especially Senator Revercomb's, attitudes toward the DPs in 1947 and 1948. On the other hand, Truman's own endeavors always reflected his desire to see the DP problem identified and solved in a humane fashion. He dispatched Earl Harrison to examine the assembly centers in 1945 and he agreed to the British proposal for a joint commission of inquiry to see if more Jews could be admitted to Palestine. On his own he ordered the immigration authorities to give priority to DP applicants to the fullest extent allowed by law. He also encouraged subordinates to work for generous DP acts and he appointed three liberal commissioners to the Displaced Persons Commission. Thus, with the exception of attempts to influence the leaders in Congress, and his reluctance to air publicly and continually his support for DPs, Truman acted in an admirable and notable manner. But--and this question is hard to answer--what if he had exerted himself to the fullest? Would the first DP Act have been passed earlier or with more generous provisions for the survivors of the Holocaust in Europe? I don't know.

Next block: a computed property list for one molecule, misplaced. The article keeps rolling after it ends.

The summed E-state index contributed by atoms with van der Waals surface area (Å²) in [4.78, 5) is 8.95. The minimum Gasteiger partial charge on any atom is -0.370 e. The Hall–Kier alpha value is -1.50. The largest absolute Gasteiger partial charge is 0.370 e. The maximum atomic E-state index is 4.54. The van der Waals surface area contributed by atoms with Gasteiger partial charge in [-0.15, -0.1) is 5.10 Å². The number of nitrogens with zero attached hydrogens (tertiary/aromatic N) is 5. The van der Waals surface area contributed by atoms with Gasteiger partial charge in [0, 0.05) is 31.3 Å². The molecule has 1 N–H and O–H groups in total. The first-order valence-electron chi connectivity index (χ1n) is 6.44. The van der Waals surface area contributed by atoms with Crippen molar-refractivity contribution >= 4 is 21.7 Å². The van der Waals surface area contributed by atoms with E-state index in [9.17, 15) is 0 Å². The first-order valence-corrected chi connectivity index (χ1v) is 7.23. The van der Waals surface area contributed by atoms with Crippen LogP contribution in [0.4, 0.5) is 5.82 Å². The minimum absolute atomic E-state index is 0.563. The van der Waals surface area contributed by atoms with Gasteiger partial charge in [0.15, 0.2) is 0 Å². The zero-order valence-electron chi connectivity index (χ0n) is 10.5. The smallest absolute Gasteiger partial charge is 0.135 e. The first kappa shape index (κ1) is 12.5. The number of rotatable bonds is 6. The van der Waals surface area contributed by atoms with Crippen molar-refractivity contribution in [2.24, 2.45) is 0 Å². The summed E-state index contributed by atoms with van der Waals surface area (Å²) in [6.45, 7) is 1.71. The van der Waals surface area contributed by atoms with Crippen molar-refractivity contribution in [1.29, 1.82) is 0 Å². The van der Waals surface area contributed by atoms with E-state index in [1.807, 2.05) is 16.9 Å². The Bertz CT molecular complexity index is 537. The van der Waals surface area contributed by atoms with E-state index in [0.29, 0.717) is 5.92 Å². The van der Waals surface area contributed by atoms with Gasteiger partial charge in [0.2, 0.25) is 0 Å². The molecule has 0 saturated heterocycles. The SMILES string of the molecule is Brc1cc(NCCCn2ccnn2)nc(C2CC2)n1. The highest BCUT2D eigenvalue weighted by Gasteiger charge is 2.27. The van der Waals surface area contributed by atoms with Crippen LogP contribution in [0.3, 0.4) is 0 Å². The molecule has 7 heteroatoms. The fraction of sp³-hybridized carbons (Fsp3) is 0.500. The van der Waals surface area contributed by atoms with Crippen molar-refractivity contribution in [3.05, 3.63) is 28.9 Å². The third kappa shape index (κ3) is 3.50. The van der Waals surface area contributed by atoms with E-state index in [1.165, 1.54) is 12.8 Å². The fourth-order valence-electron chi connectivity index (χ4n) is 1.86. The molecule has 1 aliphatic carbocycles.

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Publication information: Book title: Harry S. Truman: The Man from Independence. Contributors: William F. Levantrosser - Editor. Publisher: Greenwood Press. Place of publication: New York. Publication year: 1986. Page number: 155.
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